RU Library Artwork Guidelines

RU Library is a one of the larger public and communally shared spaces on the campus and there is space to accommodate artwork, both inside the building and externally. The library can contribute towards both the concepts of literary and visual literacy.

The curatorial concept is to house South African art, and where applicable some areas of the library will be themed. (For example themes may speak to a RU subject discipline, may reflect SA figures of learning, or be themed by material art type).  


Guiding Principals:

The acquisition of art is to be guided by the ‘Space identification document’ compiled by the Art work Task Team. Size, quantity and type of art is to be guided by the library’s spatial considerations

Artwork may be of differing materials and formats including paintings, graphic prints, visual art, murals, tapestry, sculptures and pottery (both freestanding and hanging).

Where appropriate there will be a focus on Eastern Cape art, but artwork from the rest of South Africa is not to be excluded.

Points to Note:

It is agreed that the George Hallett pictures should remain in a position of prominence in the library.

Artwork is to be prioritized for the key public and communal areas of the library.

There is a need to identify potential artwork and potential donors.  Artwork can be acquired by appealing to donors and by commission via a budget.

The university may call for tender or commission particular artists. For example commission works which respond to the ‘RU institutional culture’.

Artwork may include community engagement where there is collaboration with community artists in the making up of art for the library.

‘Sponsored areas’ of artwork in the library is a possibility, with acknowledgement of the donor, for example a collection of art for a particular room or area of the library.

Artwork will contribute to making the library a ‘critical’ space for engagement, as people naturally respond to art.

Artwork could reflect the subject discipline on the differing library levels.

The area next to the main library staircase lends itself to a large sculptured work, which could be suspended or freestanding.  The space calls for a unique artwork and the work could be decided on via a competitive process for artists.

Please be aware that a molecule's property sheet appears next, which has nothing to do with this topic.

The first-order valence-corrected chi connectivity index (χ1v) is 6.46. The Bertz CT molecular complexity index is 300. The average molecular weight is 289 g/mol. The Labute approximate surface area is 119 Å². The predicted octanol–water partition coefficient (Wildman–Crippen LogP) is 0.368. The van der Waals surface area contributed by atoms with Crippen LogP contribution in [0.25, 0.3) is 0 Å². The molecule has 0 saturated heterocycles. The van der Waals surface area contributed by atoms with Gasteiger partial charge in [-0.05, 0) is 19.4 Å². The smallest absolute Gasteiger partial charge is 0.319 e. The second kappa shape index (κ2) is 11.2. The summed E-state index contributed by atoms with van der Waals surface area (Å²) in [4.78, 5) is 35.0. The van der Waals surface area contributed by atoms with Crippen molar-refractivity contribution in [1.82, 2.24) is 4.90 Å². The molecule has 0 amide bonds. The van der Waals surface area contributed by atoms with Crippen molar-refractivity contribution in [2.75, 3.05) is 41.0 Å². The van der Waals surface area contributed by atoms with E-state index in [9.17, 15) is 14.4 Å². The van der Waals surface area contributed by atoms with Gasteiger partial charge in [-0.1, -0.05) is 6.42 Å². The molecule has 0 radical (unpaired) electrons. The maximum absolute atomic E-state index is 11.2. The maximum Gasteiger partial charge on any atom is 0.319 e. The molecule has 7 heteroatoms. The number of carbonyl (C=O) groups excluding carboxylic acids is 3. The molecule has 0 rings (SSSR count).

A designated rotating art project space could be identified for the library. Rotation would be quarterly or by semester and would need co-operative management by both the Library and the Fine Art Department.

Artwork from the ‘old’ library is to be reviewed for hanging particularly artwork by Walter Battiss, John English and Diane Mclean.

Artwork must be authentic, and print editions must be the original fine art editorial print.

Well known RU Fine Art Alumni are a potential source for donation or for commission of artwork.

The Library Director is to indicate whether library staff may have their own agency with regard to artwork in the staff offices.

It is generally accepted that artwork hangs by 1, 3 or 5 artworks, and the ideal height from the ground for viewing is 1.55 meters. If glass is used, it is advisable it be non-glazed glass.

It is recognized that some fixtures in the library i.e. noticeboards, acknowledgement plaques may need to be repositioned so as to integrate artwork into the best viewing space. Any moving of library fixtures will be in consultation with the Library Management Committee.

It is noted that the task team should anticipate controversy. People have different tastes in art, and understanding of the role of art in public spaces. It is acknowledged one of the roles of art is to promote robust debate.

The RU Library Artwork policy proposal is intended to give direction to the process of acquisition and exhibition of art in the library. It is not a prescriptive document.

Approved by the RUL LMC, September 2012.

Approved by the Library Committee, Sub-committee: Collection Development, December  2012.


Last Modified: Mon, 07 Dec 2015 11:10:12 SAST